The guy clearly just makes up whatever helps him sleep at night....I really think these sort of unrepentant, irresponsible liars just need to be banned from the site.... refuting blatant lies is a waste of our time.

 

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 Rook, if the term

 Rook, if the term "pre-archaeology" doesn't  exist, why did you just use it? The two or so individuals in your list that correponded to my list is because you just posted a bunch of books without even knowing the contents or authors. The way your list appears, proves you just copied and pasted it from some obscure (most likely atheist) website. Nothing in your selective list controverts any of the arguments in favor of biblical archaeology. Nothing in your list refutes all the biblical archaeology of modern times.

The term "pre-archaeology" refers to the time before the great archaeological studies. For example, before the disciveries at Qumron in 1947.

Most, if not all the arguments against biblical archaeology, come from people who have not studied the material after these finds. They are "pre-archaeological." and most, if not all, of those people are atheistic liberals with an axe to grind anyway. They are not objective, their methodology is governed by their bias and agenda to lie and deceive gullable and ignorant people.

William Albright was NOT a Christian when he set out to debunk the Bible. His parents were Methodists. But to assume he was a Methodist because daddy was a Mathodist, is to engage in the Post Hoc fallacy.

I will be happy to supply you with a non-religious archaeologist, if you in tern provide me with a non-atheist archaeologist.

If you are going to make the claim that my sources are invalid BECAUSE of scholars behind them, then logically yours are also invalid. My scholars Willam Albright, Sir William Ramsey, ect, actually set out to debunk the Bible.

What we see here, is no refutation of any of the arguments I gave. Instead, we see the typical atheistic red herring/smokescreen and adhominem.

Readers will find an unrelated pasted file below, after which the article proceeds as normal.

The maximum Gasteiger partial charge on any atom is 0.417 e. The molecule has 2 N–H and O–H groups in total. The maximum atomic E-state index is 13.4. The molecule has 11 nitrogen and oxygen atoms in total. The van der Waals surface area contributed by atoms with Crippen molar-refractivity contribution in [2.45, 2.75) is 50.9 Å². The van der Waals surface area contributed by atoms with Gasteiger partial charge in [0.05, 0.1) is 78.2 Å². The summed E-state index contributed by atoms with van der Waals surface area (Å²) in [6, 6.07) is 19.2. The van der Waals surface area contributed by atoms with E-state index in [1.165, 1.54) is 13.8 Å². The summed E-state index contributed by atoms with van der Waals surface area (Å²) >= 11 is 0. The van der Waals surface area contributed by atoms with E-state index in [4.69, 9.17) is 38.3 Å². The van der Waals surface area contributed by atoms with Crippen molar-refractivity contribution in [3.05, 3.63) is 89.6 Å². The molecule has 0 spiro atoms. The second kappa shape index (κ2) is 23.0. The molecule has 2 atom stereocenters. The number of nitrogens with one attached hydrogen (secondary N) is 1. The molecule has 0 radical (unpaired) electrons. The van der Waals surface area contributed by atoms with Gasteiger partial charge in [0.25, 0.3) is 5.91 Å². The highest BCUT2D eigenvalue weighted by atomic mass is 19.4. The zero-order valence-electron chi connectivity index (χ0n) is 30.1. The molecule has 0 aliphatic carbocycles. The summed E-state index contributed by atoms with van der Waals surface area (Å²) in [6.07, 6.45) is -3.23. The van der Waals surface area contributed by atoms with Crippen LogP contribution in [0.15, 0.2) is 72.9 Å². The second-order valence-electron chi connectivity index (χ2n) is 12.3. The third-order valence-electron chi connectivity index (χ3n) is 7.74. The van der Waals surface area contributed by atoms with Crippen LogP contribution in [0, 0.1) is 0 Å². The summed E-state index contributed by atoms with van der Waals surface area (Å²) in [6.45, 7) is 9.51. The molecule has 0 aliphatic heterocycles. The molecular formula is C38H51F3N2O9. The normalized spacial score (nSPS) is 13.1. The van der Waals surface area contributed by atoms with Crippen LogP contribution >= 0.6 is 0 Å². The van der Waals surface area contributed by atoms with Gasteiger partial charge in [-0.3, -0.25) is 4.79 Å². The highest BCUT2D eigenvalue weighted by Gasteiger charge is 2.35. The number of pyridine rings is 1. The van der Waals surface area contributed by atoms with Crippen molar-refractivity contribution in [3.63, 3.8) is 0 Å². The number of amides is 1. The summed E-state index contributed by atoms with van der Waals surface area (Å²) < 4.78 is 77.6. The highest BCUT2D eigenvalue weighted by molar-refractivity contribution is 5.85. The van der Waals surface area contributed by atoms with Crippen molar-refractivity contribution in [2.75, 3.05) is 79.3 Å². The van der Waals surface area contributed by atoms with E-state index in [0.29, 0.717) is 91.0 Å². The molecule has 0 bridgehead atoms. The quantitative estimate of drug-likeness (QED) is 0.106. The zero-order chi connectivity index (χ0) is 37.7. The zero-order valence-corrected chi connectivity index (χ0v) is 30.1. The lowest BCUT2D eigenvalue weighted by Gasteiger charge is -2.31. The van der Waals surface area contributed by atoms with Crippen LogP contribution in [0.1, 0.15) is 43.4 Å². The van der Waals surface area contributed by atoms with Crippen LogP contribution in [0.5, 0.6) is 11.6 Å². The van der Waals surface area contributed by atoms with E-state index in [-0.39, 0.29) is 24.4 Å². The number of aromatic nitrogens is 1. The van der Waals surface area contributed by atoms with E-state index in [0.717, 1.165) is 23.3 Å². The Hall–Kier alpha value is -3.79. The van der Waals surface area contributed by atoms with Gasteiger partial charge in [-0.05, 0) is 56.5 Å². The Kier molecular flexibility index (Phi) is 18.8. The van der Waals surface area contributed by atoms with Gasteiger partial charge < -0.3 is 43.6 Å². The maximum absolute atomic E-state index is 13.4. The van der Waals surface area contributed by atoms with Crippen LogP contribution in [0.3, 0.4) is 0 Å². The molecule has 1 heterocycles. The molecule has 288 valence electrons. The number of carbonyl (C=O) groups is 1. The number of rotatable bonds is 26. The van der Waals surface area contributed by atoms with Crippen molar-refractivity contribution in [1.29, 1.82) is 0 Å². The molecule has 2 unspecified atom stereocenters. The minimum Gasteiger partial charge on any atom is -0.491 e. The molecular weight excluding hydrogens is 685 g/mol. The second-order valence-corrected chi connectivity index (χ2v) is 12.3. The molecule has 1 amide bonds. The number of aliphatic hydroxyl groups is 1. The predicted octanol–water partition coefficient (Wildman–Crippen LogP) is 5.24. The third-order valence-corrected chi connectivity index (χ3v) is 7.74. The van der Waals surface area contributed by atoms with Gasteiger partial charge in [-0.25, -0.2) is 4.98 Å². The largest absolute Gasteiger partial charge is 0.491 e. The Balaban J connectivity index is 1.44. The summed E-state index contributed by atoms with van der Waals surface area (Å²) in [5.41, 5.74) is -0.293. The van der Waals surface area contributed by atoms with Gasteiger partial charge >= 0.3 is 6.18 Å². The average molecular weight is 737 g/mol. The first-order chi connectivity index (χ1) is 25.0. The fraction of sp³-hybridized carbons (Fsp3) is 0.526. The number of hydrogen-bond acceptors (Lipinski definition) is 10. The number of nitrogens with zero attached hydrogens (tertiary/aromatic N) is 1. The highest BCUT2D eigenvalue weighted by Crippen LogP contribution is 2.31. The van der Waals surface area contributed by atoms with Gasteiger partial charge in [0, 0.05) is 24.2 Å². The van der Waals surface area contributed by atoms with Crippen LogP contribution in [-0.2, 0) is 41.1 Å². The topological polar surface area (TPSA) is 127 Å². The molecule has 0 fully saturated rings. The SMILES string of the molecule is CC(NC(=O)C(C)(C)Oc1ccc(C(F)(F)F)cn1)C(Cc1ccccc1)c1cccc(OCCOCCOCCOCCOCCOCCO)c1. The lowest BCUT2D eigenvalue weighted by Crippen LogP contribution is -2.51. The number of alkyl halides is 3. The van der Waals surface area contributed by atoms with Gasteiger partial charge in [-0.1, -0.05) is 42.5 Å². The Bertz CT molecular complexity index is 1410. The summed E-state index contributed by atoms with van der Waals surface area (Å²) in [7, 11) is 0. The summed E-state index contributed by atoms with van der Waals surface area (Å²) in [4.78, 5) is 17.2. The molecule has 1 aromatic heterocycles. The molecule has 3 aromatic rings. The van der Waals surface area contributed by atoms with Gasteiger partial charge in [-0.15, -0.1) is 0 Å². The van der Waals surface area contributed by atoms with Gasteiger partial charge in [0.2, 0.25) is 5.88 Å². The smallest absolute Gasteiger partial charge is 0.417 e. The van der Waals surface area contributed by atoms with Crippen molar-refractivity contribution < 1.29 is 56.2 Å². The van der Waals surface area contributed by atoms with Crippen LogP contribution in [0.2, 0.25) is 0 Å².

Once a skeptic, himself, Dr. William F. Albright wrote: "The excessive skepticism shown toward the Bible has been progressively discredited. Discovery after discovery has established the accuracy of numerous details." (W.F. Albright, The Archaeology of Palestine and the Bible p. 127).

 As an agnostic, Sir William Ramsay became an Archaeologist to discredit the New Testament. But in his extensive archaeological digs and research he found overwhelming evidence that compelled faith in the New Testament. He became its strongest defender. (Sir William Ramsay, Archaeologist and New Testament Scholar, p. 28.).

 

CONCLUSION

 

The rocks cry out in support of the historicity and authenticity of the Bible. No archaeological find has ever refuted a biblical claim, and thousands of finds have confirmed in general and in detail the biblical picture.

 

Noted Archaeologist Nelson Glueck noted:

 

"As a matter of fact... it may be stated categorically that no archaeological discovery has ever controverted a biblical reference. Sources of archaeological findings have been made which confirm in clear outline or exact detail historical statements in the Bible" (RD, 31).

 

For the Old Testament alone, archaeological confirmations have spanned the Creation record (Gen.1-2), in the Ebla Tablets, including Noah's flood, the Tower of Babel (Gen.110, patriarchael history (Gen.12-50), Sodom and Gommorah, the fall of Jericho (Josh 6), King David, and the Assyrian Captivity (Isa. 20).